Governor Tom Wolf today claimed the largest reduction of inmates in the Pennsylvania state prison system since record keeping began.
In 2018, the total DOC inmate population dropped from 48,438 to 47,370, a decrease of 1,068 inmates or 2.2 percent over 2017. The inmate population has declined six of the past seven years.
“The 2018 calendar year reduction represents the single largest year-over-year decrease of inmate population on record,” Gov. Wolf said. “The historic decline demonstrates that common-sense criminal justice reforms work and bolsters the case for expanding reforms while ensuring the safety of all citizens.”
“Only a decade ago, Pennsylvania was shipping inmates to other states because of overcrowding,” said Corrections Secretary John Wetzel. “The work of the Department of Corrections and Board of Probation and Parole along with the reforms under the Justice Reinvestment Initiative made the seemingly impossible possible: Reducing the prison population, while at the same time crime rates are among the lowest in a generation.”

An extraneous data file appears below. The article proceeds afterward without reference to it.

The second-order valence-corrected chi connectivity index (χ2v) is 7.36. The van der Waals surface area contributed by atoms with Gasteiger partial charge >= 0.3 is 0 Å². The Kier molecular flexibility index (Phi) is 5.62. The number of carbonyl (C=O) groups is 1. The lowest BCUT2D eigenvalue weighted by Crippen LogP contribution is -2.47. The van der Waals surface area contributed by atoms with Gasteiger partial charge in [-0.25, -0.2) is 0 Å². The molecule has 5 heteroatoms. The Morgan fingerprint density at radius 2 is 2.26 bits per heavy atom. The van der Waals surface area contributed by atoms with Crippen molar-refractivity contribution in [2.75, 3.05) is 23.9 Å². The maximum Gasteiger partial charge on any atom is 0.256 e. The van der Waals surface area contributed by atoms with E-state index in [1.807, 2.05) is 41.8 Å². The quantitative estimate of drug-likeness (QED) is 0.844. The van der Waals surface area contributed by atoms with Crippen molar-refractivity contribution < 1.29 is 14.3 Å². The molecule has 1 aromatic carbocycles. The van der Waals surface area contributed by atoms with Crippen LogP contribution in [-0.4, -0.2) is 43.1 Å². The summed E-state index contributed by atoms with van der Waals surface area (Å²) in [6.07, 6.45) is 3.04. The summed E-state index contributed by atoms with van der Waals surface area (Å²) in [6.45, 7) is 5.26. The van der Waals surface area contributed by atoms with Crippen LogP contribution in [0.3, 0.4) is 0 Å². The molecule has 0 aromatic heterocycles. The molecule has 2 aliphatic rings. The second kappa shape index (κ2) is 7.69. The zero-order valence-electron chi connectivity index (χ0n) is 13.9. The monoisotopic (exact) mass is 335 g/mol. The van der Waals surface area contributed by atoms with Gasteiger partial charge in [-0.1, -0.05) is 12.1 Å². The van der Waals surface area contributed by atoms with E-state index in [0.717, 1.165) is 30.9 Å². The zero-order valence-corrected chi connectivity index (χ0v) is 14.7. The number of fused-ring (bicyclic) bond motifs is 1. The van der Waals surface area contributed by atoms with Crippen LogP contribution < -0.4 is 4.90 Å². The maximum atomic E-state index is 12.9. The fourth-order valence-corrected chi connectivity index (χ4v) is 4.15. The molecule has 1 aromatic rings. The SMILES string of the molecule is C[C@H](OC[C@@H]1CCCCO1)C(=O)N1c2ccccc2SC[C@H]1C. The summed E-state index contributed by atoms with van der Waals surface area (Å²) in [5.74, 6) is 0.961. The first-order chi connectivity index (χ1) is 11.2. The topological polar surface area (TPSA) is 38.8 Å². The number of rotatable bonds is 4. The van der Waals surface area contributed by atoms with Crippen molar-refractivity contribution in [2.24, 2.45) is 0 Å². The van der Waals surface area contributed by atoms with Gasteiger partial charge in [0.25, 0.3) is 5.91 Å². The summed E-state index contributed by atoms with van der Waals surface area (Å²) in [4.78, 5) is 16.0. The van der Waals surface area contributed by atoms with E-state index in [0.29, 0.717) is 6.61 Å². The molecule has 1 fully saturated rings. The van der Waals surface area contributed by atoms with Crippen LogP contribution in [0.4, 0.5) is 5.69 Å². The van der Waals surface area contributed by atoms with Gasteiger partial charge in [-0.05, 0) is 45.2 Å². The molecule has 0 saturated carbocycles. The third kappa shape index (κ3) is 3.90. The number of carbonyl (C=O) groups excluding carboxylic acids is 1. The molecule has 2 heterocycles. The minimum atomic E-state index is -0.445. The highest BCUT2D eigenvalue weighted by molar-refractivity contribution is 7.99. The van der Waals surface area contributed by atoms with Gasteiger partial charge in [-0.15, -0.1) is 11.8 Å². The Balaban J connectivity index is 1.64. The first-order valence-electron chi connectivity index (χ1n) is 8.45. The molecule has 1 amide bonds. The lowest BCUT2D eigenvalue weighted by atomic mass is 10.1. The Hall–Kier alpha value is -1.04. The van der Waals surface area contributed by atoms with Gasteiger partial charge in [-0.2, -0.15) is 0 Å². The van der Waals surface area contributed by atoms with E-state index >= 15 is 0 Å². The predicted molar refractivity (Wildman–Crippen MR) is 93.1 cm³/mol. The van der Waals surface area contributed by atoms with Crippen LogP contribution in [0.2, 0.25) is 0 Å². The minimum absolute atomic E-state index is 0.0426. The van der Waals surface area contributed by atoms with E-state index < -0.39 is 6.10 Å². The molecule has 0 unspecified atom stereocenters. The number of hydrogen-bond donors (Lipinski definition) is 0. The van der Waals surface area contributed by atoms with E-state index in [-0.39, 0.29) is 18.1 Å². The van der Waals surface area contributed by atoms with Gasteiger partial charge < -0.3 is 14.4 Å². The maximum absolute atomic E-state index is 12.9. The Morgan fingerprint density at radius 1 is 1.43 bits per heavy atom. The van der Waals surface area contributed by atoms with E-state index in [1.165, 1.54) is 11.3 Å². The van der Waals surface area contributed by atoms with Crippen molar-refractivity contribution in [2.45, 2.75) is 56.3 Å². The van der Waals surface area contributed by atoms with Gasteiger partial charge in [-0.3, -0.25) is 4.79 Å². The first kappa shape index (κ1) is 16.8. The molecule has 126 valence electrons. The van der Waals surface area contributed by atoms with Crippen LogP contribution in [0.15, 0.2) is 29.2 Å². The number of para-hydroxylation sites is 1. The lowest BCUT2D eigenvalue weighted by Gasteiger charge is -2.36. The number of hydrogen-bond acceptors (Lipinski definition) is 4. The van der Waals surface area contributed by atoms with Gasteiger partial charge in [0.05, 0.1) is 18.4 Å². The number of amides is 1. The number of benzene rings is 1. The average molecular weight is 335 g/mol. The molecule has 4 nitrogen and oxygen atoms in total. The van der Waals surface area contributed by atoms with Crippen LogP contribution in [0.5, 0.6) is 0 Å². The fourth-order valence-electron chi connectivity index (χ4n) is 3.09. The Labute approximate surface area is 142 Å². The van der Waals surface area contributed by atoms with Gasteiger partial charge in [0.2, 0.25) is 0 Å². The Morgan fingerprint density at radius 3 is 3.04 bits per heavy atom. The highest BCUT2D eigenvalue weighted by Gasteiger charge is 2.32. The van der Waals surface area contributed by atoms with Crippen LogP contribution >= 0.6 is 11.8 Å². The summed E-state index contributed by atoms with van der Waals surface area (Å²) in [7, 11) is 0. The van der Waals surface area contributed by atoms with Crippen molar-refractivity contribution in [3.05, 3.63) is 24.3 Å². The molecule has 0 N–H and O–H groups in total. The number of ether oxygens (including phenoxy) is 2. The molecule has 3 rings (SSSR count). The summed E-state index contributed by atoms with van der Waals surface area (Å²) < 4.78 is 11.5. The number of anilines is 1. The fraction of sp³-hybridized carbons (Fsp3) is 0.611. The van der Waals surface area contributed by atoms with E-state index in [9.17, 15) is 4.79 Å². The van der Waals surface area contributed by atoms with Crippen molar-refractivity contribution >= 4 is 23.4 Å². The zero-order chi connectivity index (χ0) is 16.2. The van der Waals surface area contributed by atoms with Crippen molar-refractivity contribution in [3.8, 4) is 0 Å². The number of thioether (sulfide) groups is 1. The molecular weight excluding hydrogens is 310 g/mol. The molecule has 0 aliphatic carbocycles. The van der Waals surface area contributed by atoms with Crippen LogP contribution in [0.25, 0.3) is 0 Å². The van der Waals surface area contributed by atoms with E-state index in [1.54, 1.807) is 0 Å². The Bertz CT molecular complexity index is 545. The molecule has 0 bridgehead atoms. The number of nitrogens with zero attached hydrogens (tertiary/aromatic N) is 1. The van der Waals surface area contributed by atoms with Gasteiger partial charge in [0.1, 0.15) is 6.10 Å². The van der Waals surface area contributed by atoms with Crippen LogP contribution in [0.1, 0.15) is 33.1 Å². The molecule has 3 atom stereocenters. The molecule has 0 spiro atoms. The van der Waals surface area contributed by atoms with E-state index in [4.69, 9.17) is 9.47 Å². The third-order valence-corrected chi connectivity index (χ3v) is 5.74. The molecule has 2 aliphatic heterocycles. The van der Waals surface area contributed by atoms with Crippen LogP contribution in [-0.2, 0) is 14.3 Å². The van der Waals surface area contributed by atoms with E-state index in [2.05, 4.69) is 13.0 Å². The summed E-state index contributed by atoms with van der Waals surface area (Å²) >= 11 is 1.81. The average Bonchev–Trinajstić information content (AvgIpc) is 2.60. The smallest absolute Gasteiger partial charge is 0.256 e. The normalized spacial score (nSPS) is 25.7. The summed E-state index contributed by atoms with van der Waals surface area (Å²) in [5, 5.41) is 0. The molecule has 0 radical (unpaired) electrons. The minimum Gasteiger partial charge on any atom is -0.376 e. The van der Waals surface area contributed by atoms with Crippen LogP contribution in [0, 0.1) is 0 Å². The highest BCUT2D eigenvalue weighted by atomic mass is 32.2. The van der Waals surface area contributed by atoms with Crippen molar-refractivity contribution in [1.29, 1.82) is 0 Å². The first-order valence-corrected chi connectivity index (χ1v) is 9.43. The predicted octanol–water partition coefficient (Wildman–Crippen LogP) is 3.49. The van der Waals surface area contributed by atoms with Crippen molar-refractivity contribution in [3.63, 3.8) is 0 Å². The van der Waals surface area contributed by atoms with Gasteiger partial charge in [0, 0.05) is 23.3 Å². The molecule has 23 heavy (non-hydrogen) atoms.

Pennsylvania does not keep up with other states, for example Michigan, which last year the Michigan Department of Corrections said says the state’s prison population declined by more than 7 percent over the last three years, attributing a renewed focus on prisoner education and vocational training to the decline with the state closing prisons. Last year Michigan’s prison population dropped to below 40,000 for the first time in more than 20 years.